The Bloody Code is a term used to refer to the English system of laws and punishments that was in use from 1400 to 1850. By the early nineteenth century there were more than 200 offences carrying the death penalty. Crimes that were punishable by execution included stealing anything worth more than five shillings, stealing horses or sheep, right through to arson, treason and murder. In 1823, the mandatory death penalty was made discretionary for all crimes except treason and murder. Gradually the number of capital offences was reduced, and by 1861 brought down to five (murder, piracy, arson, espionage, and high treason).
The criminal biography became a popular genre after the publication of The History of the Lives of the Most Noted Highwaymen by Captain Alexander Smith in 1714. Ostensibly such books were meant to teach moral lessons by illustrating that crime does not pay. The wealth of titillating details however made these books highly entertaining. Publishers who were seeking material frequently visited Newgate prison looking for notorious criminals willing to sell their stories. Some attracted more than one biography, and some of the biographies went through multiple editions. Some of these publications purported to be autobiographies. Although heavily edited by publishers, the ‘authenticity’ of the tale was an important selling point. It was crucial that the voice of the criminal could be heard in these accounts. Every publisher was chasing a ‘good’ story. Changing standards of morality led to a toning down of the more lurid sexual details found in early publications. Consequently, by the 1770s some of the more racy publications were in decline.
Even so, throughout the nineteenth century crime, continued to be an audience-puller for authors ranging from George W.M. Reynolds with his long-running serial novel The Mysteries of London to the better remembered novels and stories of Wilkie Collins, Dickens and Trollope. One could argue that Truman Capote’s nonfictional novel In Cold Blood (1966) and the subsequent movement of New Journalism has in its documentation of true murder stories been preceded by a long history of English semi-fictionalized crime reporting.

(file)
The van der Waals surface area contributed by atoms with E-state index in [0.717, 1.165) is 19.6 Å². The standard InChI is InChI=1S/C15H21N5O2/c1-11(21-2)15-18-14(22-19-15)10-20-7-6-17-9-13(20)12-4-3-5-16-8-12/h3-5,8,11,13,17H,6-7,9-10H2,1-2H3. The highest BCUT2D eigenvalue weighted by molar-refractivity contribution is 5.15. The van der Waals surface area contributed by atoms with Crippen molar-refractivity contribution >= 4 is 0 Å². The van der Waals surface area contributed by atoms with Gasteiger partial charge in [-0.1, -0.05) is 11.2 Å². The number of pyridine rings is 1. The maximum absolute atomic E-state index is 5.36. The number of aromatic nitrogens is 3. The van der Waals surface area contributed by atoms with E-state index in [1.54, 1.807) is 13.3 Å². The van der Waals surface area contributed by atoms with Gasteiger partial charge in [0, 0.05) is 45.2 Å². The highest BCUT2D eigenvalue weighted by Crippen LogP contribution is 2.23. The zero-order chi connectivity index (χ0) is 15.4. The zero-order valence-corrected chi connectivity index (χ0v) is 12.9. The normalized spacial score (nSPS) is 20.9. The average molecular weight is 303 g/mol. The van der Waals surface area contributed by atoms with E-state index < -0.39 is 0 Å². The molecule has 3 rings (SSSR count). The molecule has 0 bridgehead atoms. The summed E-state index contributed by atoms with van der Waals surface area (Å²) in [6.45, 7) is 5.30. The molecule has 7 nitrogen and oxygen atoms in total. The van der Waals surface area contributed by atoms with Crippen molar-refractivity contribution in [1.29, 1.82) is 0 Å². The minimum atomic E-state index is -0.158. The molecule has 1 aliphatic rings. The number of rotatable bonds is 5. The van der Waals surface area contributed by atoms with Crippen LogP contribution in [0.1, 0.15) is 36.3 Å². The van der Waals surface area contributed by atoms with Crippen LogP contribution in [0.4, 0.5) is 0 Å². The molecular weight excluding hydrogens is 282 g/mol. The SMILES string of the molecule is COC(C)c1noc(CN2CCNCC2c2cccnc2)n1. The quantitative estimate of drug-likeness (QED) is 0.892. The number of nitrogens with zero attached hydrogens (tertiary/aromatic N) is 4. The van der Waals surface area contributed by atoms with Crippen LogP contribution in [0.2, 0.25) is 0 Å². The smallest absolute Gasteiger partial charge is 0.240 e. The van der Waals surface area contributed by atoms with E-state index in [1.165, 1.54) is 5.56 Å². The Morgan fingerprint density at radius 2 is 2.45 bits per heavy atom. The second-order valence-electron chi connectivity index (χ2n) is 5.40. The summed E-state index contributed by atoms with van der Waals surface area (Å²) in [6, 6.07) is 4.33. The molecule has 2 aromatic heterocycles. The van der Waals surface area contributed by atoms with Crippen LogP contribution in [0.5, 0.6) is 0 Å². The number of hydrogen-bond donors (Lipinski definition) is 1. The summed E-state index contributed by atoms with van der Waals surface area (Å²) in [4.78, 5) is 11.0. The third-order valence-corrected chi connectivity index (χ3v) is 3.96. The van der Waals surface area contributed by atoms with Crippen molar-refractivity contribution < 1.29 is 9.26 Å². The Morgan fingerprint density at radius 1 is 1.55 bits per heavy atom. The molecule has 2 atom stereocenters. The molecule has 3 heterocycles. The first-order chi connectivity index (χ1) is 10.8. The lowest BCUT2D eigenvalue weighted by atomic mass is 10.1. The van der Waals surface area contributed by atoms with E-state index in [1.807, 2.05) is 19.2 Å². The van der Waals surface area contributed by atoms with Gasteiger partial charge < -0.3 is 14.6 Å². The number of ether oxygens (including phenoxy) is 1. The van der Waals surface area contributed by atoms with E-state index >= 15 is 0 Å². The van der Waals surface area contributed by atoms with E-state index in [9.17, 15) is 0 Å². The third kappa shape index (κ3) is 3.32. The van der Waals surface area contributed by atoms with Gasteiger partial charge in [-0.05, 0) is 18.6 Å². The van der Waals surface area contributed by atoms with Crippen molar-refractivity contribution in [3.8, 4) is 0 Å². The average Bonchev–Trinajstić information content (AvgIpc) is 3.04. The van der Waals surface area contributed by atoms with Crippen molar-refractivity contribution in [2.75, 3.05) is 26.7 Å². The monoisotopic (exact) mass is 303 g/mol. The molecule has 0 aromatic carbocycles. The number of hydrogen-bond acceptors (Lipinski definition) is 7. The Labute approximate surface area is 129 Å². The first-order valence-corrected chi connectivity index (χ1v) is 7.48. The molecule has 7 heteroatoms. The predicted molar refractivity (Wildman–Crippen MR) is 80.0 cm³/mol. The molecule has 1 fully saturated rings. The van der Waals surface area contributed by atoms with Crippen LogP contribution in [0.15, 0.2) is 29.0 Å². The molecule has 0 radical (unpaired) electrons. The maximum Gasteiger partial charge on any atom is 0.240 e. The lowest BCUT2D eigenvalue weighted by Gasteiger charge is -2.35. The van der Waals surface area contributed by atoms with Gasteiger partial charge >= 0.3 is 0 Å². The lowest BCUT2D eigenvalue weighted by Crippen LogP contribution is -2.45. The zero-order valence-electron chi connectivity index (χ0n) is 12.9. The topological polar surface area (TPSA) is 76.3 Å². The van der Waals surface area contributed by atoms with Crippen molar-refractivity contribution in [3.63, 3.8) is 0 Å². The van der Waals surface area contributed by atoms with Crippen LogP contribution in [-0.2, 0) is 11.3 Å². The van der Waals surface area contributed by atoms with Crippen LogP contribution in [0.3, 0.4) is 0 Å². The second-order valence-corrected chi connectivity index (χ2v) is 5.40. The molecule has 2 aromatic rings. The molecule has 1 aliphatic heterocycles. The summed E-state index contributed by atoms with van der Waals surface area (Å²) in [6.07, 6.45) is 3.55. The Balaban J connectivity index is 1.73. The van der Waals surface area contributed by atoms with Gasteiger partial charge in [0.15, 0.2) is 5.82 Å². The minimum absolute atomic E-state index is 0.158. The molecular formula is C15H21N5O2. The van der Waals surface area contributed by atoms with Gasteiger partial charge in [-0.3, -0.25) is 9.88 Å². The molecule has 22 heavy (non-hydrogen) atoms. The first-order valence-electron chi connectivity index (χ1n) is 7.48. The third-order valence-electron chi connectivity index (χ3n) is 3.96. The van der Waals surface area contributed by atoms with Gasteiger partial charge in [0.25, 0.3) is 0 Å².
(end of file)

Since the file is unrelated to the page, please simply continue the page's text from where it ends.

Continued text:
Late October 1783 John Austin attacked John Spicer, robbed him and left him near to death in a field outside Bethnal Green. He was arrested and identified as a repeat offender. He was condemned to hang. On Friday morning 7 November 1783 he embarked upon his final journey when the procession took him through the streets of London from Newgate prison to the site of execution. He was the last man to be hanged at Tyburn. Making his gallows speech, Austin attempted to show the repent that authorities expected of a condemned man. He acknowledged the justice of his sentence. He continued warning his listeners to stay clear of crime and live a peaceful God-fearing life. It was a perfect moral tale that would have bored the hardened spectators. They expected bravado from a condemned person. They wanted him to show contempt for the judge, to be fearless towards the hangman, to face death with indifference. They demanded a proper show, not a sermon. The crowd became restless. Death came slowly for Austin. The noose of the halter having slipped to the back part of his neck, it took ten minutes before he was dead. Some of the unhappy mob had no sympathy for his prolonged demise. Whereas conventional practice allowed the body of felons executed for crimes other than murder to be turned over to their friends and family for burial, a disorderly element in the attending crowd gained possession of Austin’s mortal remains, carried them back to Newgate, and dropped them there to be buried. The unruly scene deepened unease with the increasingly rowdy atmosphere on execution days. Pressure increased to close procedures at Tyburn. Suburban development in the immediate vicinity of the place of execution had been fast and furious during the later part of the eighteenth century. Residents objected to the Tyburn carnival. Austin’s execution was the last to involve a procession through London and the hanging at Tyburn. Hangings from then on were to be conducted at the newly erected gallows immediately outside Newgate prison.